Virtual photoshoots have now not turn into passé
‘With a little vision, a bit of coordination, great deal of patience and cooperation, we made it possible.’ Actor Mamta Mohandas posted that on her Facebook page after she finished a virtual photoshoot for the cover page of a leading Malayalam women’s magazine. Celebrity photographer Shani Shaki gave her directions over a video call about “background, costume, make-up and how to set up the tripod, angle and exposure”.
“Although we were just a few kilometres apart in Kochi, it was not possible to meet due to the pandemic-created lockdown. While Mamta’s father shot a few pictures on his phone, the rest was done by the actor herself with the self-timer mode on her camera,” Shani explains.
He has completed six editions of his virtual shoots, featuring models from Spain, the U.K., South Africa and parts of India. “During the lockdown, I went public with my Instagram page, myqissa, which is dedicated to phone photography. I messaged my friends about the concept and the first to respond was a model from Spain. The series just took off from there,” adds Shani.
Virtual photoshoots became a trend during the lockdown as photographers turned to FaceTime, Zoom and other video-calling platforms to plan and execute photoshoots, thereby crossing geographical and political borders and time zones. The trend has caught on as several photographers continue to do it alongside their regular shoots these days.
“I keep getting requests for virtual shoots on my Instagram page. But since I am back to normal photoshoots, I pick and choose from among those messages,” says Allwyn Antony from Bengaluru, who has done over 30 FaceTime shoots during the lockdown (@allwynantony_). He has worked with models from the U.S. and South Africa and from Indian states such as Karnataka, Maharashtra, Delhi and Kerala during his “creative quarantine days”. He adds, “At present, I help with finalising the frames while the model takes care of styling, make-up, setting, art direction and the like.”
Shani says he opted for video calls rather than FaceTime since he feels the latter doesn’t guarantee a “good output”. So, as he gives directions over the video call, the camera is clicked by someone with the model.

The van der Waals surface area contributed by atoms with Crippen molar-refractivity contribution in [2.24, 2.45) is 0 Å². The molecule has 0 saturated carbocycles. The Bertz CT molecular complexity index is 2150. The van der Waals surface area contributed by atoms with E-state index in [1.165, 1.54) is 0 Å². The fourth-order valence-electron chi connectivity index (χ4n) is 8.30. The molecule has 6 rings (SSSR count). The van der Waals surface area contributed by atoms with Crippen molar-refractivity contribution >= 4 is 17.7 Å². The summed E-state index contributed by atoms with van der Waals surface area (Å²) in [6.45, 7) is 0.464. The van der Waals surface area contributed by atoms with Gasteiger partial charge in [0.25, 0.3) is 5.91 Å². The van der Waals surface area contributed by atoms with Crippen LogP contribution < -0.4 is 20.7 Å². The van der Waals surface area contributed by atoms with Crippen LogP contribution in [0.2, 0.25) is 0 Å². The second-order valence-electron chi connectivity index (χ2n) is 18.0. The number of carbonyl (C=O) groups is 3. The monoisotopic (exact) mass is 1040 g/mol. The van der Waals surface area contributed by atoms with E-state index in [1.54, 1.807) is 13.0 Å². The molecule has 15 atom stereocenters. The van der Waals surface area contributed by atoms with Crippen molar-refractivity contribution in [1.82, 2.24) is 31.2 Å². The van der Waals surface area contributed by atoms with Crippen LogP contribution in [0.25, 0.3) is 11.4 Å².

Bengaluru-based Pious John a.k.a adampallil (@adampallil) does virtual shoots for “select” clients. “I have just finished such a project with an up-and-coming singer in Bengaluru. We have also done a music video virtually,” says Pious.
Although a “fashion stylist and art director by profession”, Pious says that he made use of the “lockdown phase” to experiment with his passion for photography. “I started with shoots featuring actors Saniya Iyappan and Gouri G Kishan to catch eyeballs. After that, I moved on to first-timers, that is people who’ve never done a photoshoot,” says Pious. Besides Kerala, Maharashtra and Tamil Nadu in India, this Kottayam-native has clicked with people from Italy, South Africa, the U.K., and Canada in his virtual series.
“I worked via video calls and so the experience was new for those in the frame and the ones who were with them. It was family members who did the clicking for many models, which made it all the more exciting for them. Some of them sent me images for reference and a few were ready to get out of their comfort zones. In Gouri’s case, it was her father who handled the camera,” he adds.
Maneka Murali wasn’t all that keen about photography until the lockdown. But this hotel management graduate from Kochi is getting noticed these days for her FaceTime pictures she has uploaded on her Instagram page (@manekha_). She began with a series featuring actor-YouTube star Archana Kavi.
“I was an assistant director on her web series, Meen Aviyal. But when she suggested this concept of her posing at her home in Delhi while I shot her from my home in Kochi, I was not confident. Encouraged by my fiancé, a cinematographer, I practised the technique with a friend in Thrissur and when that came out well, we went ahead with the shoot,” says Maneka.
Her second series was with actor Vaishnavi Venugopal (Abhirami a.k.a. Mottachi in June) and the latest one features an aspiring model. “I am getting more enquiries on my Insta page and some are even ready to pay for the same!” she laughs.
Most of these photographers have been doing virtual shoots without any payment though they feel this is a trend that is here to stay. At the same time, they are aware of its limitations too. “Good internet connectivity is a must. Since I am a stylist as well, I have to choose the outfit, make-up, hair style, accessories, setting, lighting….everything via video calls, which makes it quite difficult. And when you are dealing with someone who has no clue about handling a phone camera, you have to explain everything,” Pious says.
Shani, busy scripting his first film, says that he is looking forward to trying something different through the virtual shoots. “Many people think that it is easy because all you need is a phone. But that is like undermining the art of photography,” he says. Allwyn too is looking to “tell stories” through his virtual shoots in the coming days instead of focussing on fashion. “I want to work on specific themes. For example, I collaborated with a lesbian couple based in South Africa and that was widely appreciated,” says Allwyn.
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